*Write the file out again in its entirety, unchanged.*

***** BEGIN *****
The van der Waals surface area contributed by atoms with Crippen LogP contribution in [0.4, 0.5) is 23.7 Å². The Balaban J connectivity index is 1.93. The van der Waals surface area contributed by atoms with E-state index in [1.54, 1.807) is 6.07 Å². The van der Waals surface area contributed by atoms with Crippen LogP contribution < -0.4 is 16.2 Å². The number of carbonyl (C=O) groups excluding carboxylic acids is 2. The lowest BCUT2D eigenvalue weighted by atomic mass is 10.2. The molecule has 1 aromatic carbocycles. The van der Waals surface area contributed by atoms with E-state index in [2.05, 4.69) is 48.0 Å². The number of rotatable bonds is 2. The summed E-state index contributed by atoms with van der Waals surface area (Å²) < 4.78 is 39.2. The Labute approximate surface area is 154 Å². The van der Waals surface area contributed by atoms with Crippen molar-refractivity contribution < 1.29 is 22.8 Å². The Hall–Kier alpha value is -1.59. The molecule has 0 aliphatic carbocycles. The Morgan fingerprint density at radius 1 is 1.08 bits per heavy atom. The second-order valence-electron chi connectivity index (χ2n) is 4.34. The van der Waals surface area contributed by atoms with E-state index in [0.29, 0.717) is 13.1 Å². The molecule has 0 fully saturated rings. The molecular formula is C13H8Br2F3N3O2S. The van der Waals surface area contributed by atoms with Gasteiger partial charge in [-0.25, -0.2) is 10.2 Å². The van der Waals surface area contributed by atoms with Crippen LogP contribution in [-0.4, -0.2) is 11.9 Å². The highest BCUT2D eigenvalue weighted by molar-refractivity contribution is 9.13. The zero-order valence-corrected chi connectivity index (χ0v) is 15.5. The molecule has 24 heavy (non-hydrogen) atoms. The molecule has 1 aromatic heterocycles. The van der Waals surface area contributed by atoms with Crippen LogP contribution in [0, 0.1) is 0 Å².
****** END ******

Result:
The van der Waals surface area contributed by atoms with Crippen LogP contribution in [0.4, 0.5) is 23.7 Å². The Balaban J connectivity index is 1.93. The van der Waals surface area contributed by atoms with E-state index in [1.54, 1.807) is 6.07 Å². The van der Waals surface area contributed by atoms with Crippen LogP contribution < -0.4 is 16.2 Å². The number of carbonyl (C=O) groups excluding carboxylic acids is 2. The lowest BCUT2D eigenvalue weighted by atomic mass is 10.2. The molecule has 1 aromatic carbocycles. The van der Waals surface area contributed by atoms with E-state index in [2.05, 4.69) is 48.0 Å². The number of rotatable bonds is 2. The summed E-state index contributed by atoms with van der Waals surface area (Å²) < 4.78 is 39.2. The Labute approximate surface area is 154 Å². The van der Waals surface area contributed by atoms with Crippen molar-refractivity contribution < 1.29 is 22.8 Å². The Hall–Kier alpha value is -1.59. The molecule has 0 aliphatic carbocycles. The Morgan fingerprint density at radius 1 is 1.08 bits per heavy atom. The second-order valence-electron chi connectivity index (χ2n) is 4.34. The van der Waals surface area contributed by atoms with E-state index in [0.29, 0.717) is 13.1 Å². The molecule has 0 fully saturated rings. The molecular formula is C13H8Br2F3N3O2S. The van der Waals surface area contributed by atoms with Gasteiger partial charge in [-0.25, -0.2) is 10.2 Å². The van der Waals surface area contributed by atoms with Crippen LogP contribution in [-0.4, -0.2) is 11.9 Å². The highest BCUT2D eigenvalue weighted by molar-refractivity contribution is 9.13. The zero-order valence-corrected chi connectivity index (χ0v) is 15.5. The molecule has 24 heavy (non-hydrogen) atoms. The molecule has 1 aromatic heterocycles. The van der Waals surface area contributed by atoms with Crippen LogP contribution in [0, 0.1) is 0 Å².